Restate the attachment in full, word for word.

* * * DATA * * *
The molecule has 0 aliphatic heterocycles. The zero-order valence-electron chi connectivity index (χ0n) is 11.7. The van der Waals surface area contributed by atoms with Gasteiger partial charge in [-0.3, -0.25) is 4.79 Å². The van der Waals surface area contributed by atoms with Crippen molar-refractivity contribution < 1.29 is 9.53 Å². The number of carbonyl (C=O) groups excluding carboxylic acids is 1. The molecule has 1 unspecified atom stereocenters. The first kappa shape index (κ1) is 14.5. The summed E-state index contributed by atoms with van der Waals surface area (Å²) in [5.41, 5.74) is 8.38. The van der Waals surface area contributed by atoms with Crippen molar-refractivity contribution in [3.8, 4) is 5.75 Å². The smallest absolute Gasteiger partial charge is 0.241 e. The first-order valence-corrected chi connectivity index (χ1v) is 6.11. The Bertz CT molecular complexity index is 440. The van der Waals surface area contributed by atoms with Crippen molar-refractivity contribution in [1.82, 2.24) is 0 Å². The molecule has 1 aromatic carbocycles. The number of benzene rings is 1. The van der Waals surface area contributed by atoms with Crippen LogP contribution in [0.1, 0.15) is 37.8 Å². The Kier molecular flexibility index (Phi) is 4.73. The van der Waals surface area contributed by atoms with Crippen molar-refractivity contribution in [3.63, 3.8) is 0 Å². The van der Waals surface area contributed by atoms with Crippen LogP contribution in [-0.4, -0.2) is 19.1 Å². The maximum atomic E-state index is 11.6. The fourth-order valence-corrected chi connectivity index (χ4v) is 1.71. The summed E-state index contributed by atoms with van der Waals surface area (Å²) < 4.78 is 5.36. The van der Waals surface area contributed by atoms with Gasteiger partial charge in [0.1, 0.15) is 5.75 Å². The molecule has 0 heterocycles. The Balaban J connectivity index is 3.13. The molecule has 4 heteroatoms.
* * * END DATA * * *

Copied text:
The molecule has 0 aliphatic heterocycles. The zero-order valence-electron chi connectivity index (χ0n) is 11.7. The van der Waals surface area contributed by atoms with Gasteiger partial charge in [-0.3, -0.25) is 4.79 Å². The van der Waals surface area contributed by atoms with Crippen molar-refractivity contribution < 1.29 is 9.53 Å². The number of carbonyl (C=O) groups excluding carboxylic acids is 1. The molecule has 1 unspecified atom stereocenters. The first kappa shape index (κ1) is 14.5. The summed E-state index contributed by atoms with van der Waals surface area (Å²) in [5.41, 5.74) is 8.38. The van der Waals surface area contributed by atoms with Crippen molar-refractivity contribution in [3.8, 4) is 5.75 Å². The smallest absolute Gasteiger partial charge is 0.241 e. The first-order valence-corrected chi connectivity index (χ1v) is 6.11. The Bertz CT molecular complexity index is 440. The van der Waals surface area contributed by atoms with Crippen molar-refractivity contribution in [1.82, 2.24) is 0 Å². The molecule has 1 aromatic carbocycles. The number of benzene rings is 1. The van der Waals surface area contributed by atoms with Crippen LogP contribution in [0.1, 0.15) is 37.8 Å². The Kier molecular flexibility index (Phi) is 4.73. The van der Waals surface area contributed by atoms with Crippen molar-refractivity contribution in [3.63, 3.8) is 0 Å². The van der Waals surface area contributed by atoms with Crippen LogP contribution in [-0.4, -0.2) is 19.1 Å². The maximum atomic E-state index is 11.6. The fourth-order valence-corrected chi connectivity index (χ4v) is 1.71. The summed E-state index contributed by atoms with van der Waals surface area (Å²) < 4.78 is 5.36. The van der Waals surface area contributed by atoms with Gasteiger partial charge in [0.1, 0.15) is 5.75 Å². The molecule has 0 heterocycles. The Balaban J connectivity index is 3.13. The molecule has 4 heteroatoms.